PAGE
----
I seem to have become distracted somewhat from my original intention to focus on liqueurs this week. I am going to give you a brief glimpse of frogs-as-food instead. I guess no-one makes a liqueur out of frogs, do they?
Amongst the English, the idea of eating frogs is so indelibly associated with the French, that the affectionate (not) nickname for persons of that nationality is, as you probably know, ‘frog.’ It may be somewhat surprising then, to find out that severable venerable English cookery books of the nineteenth century do include recipes for cooking frogs (albeit with a rather apologetic tone and a reference to the frog-eating habit in France. Here is what the author of The Domestic Dictionary and Housekeeper’s Manual, (G Merle; London, 1842) has to say on the topic.
"The use of frogs as an article of food is almost peculiar to France, although from the delicacy of the dish it is worth figuring on every table. As only the hind quarters, however, are used, this dish is an expensive one. The flavour resembles very much that of a very fine chicken, but is superior: and the flesh is more light of digestion than that of chicken. There are two ways of cooking frogs; the one is en fricassee, the other is by frying them in batter."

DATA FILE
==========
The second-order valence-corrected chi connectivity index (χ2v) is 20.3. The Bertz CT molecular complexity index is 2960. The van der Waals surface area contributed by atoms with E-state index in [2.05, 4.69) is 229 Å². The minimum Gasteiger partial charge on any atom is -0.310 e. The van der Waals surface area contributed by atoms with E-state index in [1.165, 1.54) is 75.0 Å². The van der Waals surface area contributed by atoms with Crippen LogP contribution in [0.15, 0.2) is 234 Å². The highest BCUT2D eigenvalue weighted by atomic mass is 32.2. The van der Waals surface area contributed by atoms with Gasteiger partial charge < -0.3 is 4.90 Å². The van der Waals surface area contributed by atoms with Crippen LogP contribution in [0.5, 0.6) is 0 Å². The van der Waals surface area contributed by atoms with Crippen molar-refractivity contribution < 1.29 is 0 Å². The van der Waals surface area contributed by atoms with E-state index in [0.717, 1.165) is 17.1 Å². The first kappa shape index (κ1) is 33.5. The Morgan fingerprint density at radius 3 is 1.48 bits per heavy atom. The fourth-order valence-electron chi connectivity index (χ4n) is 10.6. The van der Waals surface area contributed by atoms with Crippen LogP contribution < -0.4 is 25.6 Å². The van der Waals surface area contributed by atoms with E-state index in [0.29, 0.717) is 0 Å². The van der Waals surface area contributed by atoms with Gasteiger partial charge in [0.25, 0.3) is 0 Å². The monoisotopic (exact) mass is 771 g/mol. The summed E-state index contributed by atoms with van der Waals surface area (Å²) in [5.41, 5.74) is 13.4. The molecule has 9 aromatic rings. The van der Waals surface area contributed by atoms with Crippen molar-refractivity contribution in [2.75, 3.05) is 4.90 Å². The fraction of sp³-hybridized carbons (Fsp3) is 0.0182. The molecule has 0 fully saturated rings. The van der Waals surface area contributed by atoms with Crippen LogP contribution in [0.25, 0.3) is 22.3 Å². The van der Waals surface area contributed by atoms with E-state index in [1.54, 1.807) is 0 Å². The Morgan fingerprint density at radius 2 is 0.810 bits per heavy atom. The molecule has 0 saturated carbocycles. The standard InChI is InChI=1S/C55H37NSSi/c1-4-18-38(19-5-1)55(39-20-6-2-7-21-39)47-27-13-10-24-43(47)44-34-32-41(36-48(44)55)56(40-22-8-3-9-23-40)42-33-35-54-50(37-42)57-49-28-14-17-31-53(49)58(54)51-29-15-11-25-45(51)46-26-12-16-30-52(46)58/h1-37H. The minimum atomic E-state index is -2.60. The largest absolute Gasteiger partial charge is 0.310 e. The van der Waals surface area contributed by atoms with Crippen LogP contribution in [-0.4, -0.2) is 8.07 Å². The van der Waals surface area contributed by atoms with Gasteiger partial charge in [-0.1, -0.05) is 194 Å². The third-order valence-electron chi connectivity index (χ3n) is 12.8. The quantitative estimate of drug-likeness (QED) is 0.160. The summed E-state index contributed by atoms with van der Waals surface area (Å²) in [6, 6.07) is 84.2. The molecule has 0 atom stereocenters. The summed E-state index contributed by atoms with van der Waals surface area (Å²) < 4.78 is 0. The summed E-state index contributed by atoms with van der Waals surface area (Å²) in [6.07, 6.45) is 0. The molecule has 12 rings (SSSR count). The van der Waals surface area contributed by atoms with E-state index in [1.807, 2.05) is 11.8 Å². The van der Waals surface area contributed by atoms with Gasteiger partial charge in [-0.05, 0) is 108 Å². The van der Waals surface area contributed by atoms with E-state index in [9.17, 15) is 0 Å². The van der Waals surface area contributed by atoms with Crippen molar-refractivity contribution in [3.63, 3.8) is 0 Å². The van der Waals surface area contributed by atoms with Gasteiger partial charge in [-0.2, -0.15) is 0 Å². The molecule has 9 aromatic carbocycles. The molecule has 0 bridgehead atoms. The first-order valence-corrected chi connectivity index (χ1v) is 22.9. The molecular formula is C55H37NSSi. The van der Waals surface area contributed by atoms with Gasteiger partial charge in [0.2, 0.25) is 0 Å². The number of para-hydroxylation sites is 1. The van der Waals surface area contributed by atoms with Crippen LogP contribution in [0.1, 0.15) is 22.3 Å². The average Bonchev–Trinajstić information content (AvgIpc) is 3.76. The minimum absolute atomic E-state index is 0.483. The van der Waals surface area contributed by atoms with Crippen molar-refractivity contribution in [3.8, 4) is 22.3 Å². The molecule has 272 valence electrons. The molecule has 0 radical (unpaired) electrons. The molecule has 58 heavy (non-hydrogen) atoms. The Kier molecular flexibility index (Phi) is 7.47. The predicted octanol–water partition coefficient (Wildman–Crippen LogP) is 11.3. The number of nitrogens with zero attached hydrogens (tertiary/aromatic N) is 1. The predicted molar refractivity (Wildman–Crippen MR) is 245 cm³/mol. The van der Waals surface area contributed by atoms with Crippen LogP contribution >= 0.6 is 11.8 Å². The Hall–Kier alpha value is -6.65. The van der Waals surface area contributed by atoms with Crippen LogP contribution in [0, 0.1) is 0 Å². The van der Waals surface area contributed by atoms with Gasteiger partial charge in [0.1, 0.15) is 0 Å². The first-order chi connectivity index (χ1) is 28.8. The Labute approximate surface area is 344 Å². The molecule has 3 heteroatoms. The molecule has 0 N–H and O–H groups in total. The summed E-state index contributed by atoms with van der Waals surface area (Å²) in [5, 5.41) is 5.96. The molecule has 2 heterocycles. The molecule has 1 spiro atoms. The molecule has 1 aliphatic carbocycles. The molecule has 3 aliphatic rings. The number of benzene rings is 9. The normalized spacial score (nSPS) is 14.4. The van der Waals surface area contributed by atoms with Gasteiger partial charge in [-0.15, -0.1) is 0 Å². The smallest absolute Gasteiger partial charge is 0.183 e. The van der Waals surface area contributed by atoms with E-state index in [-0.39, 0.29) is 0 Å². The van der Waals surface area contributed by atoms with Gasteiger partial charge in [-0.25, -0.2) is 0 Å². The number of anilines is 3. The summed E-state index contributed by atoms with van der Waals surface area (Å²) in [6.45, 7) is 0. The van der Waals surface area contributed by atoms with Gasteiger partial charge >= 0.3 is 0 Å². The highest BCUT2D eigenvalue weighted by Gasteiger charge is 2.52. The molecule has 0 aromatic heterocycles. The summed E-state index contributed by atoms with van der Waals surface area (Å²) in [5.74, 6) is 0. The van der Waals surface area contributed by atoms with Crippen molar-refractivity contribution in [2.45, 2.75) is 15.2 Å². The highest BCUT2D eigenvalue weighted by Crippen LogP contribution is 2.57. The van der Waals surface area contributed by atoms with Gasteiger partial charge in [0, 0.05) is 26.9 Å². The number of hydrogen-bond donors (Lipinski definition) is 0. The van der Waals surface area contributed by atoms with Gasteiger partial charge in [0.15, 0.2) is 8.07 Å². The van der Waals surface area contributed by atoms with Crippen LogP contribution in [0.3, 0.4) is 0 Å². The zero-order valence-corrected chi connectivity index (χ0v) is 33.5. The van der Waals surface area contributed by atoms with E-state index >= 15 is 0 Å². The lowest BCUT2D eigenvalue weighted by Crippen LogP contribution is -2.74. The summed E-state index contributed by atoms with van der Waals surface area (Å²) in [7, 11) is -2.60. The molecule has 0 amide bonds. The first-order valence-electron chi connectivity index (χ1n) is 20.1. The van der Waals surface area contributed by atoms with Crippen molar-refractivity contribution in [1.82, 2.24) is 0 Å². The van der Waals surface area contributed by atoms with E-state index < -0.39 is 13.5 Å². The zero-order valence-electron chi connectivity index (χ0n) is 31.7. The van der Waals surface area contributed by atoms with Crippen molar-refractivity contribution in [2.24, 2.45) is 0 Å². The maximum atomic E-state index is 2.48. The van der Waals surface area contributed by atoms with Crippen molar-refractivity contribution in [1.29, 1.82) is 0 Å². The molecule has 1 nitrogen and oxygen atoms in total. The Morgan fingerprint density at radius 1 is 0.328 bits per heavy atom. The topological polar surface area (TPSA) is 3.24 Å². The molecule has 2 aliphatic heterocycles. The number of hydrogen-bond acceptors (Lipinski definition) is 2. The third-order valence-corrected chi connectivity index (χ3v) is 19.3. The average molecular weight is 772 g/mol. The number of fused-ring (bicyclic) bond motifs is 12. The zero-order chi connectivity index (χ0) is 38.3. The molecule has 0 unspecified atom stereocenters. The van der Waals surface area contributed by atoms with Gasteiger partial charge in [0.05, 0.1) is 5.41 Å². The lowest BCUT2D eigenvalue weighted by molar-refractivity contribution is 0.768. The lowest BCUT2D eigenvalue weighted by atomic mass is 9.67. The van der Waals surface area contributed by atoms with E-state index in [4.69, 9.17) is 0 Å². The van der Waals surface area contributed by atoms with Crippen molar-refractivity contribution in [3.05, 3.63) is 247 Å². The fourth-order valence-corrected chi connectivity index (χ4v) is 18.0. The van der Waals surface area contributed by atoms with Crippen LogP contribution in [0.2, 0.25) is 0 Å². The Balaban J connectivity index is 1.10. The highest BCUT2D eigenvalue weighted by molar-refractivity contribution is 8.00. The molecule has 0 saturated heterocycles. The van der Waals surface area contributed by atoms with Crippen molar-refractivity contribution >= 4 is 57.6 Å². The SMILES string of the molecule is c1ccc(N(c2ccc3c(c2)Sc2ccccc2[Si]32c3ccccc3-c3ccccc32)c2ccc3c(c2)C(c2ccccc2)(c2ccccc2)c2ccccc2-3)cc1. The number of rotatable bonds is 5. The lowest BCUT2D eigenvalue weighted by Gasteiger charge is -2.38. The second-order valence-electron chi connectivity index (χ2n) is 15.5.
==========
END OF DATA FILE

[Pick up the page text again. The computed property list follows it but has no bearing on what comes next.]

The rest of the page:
Frogs en Fricassee.
Cut off the hind legs, with so much of the loin as will hold them together. Having put them in boiling water, and subsequently allowed them to lie in cold water for ten minutes, put them into a stewpan with some champignons, a little parsley, chibols*, and some butter. After having given them two or three turns with the butter, add a little flour, a glass of French white wine a little stock, and some salt and whole pepper. Let them stew gently for a quarter of an hour, and then thicken with some yolks of eggs, butter, and a little parsley.
*usually taken to mean a type of young green onion (spring onion).
Quotation for the Day.
France has found a unique way of controlling its unwanted critter population. They have done this by giving unwanted animals like snails, pigeons, and frogs fancy names, thus transforming common backyard pests into expensive delicacies. These are then served to gullible tourists, who will eat anything they can't pronounce.
Chris Harris (2001)